With the horrors of Rwanda in mind, members of UCLA's Darfur Action Committee participated on Thursday in STANDFast, an event sponsored by mtvU and the nationwide student organization STAND - Students Take Action Now in Darfur.
STANDFast participants pledged to give up one luxury item - ranging from coffee to complaining - and to donate money to the cause of ending the violence in Sudan.
The committee plans to give all funds raised to the Genocide Intervention Fund, which directs donations to the African Union peacekeeping effort.
The day of remembrance included a discussion in Ackerman Viewpoint Lounge with Ruth Messinger, president of the American Jewish World Service, who recently returned from a mission to Sudan.
The discussion was at once a call to action, an information session and a forum for concerned students to voice their opinions about the crisis.
In an even tone, and with an occasional apology for the disturbing nature of her stories, Messinger related her experience assisting refugees in the Darfur region, providing photographs of malnourished children as a visual aid.
She described the plight of one such child, a one-month-old girl whose mother Messinger helped carry across the border to safety.
She watched as another child clung desperately to an aid worker after his parents had been shot and killed in front of him.
The victims of violence who were not too traumatized or fearful for their lives to speak to Messinger described how their attackers rode into the villages shouting ethnic slurs, and raped and murdered the people and destroyed their homes.
These and countless other stories are the result of ongoing violence that has been escalating since early 2003, when the Sudanese government mobilized its militias against rebel groups. Since then, millions have fled their homes and more than 180,000 people have died in what the United Nations has called the world's worst humanitarian crisis today.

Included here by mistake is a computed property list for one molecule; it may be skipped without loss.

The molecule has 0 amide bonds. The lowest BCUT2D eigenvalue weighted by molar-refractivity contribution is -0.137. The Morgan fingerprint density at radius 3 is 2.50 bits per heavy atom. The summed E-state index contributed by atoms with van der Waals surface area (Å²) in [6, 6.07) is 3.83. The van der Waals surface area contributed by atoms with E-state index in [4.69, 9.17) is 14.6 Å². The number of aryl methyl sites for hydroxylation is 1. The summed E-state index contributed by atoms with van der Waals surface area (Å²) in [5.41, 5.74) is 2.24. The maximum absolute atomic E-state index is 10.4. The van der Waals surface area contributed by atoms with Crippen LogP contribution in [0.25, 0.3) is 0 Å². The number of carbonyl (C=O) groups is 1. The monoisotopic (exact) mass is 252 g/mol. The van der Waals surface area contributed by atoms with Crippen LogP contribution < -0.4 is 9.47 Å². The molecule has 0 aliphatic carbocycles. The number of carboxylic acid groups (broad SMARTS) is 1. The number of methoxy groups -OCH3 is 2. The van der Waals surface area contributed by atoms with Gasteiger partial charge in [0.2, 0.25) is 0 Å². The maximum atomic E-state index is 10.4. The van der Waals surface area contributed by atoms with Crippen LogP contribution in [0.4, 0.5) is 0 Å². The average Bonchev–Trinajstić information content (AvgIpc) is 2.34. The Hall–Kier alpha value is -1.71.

Messinger reminded her listeners that even those who reach the refugee camps are still vulnerable - if not to violence, then often to disease, malnutrition and inadequate shelter, in addition to untold psychological trauma.
"What is going on in Sudan is a genocide," Messinger said. Though President Bush has called the crisis a genocide, the United Nations has not. But this difference of opinion is merely a matter of semantics, Messinger said.
"It doesn't really matter what you call it; it matters that you understand what's happening," she said.
Messinger compared the crisis in Sudan to the Rwandan genocide of 11 years ago, but said that unlike in Rwanda, the Darfurian conflict has unfolded slowly enough that the international community has no excuse for its lack of action.
"The world is not doing enough," she said.
Robert Nueagaye, a doctoral student in psychology from South Africa who attended the discussion, voiced his frustration.
"When will the world say 'never again' and mean it?" he asked.
The theme of "never again" was a recurring one among attendees of the discussion, as many compared the crisis in Sudan to the Jewish Holocaust, against which the international community did take action.
Because the international community appears to have turned a blind eye to the crisis, Messinger said, it's up to committed activists, such as the students who participated in STANDFast, to make a difference.
Andy Green, president of the UCLA Jewish Students Association and a member of the Darfur Action Committee, was one such student eager to take on the obligation.
"We have the power and responsibility to address this," Green said.
STANDFast participants gathered on Thursday evening at the Cooperage for a "Break the Fast" celebration that featured performances by the band Grizzly Peak and the a capella group Random Voices, after which they were once again able to indulge in whatever item they had given up for the day.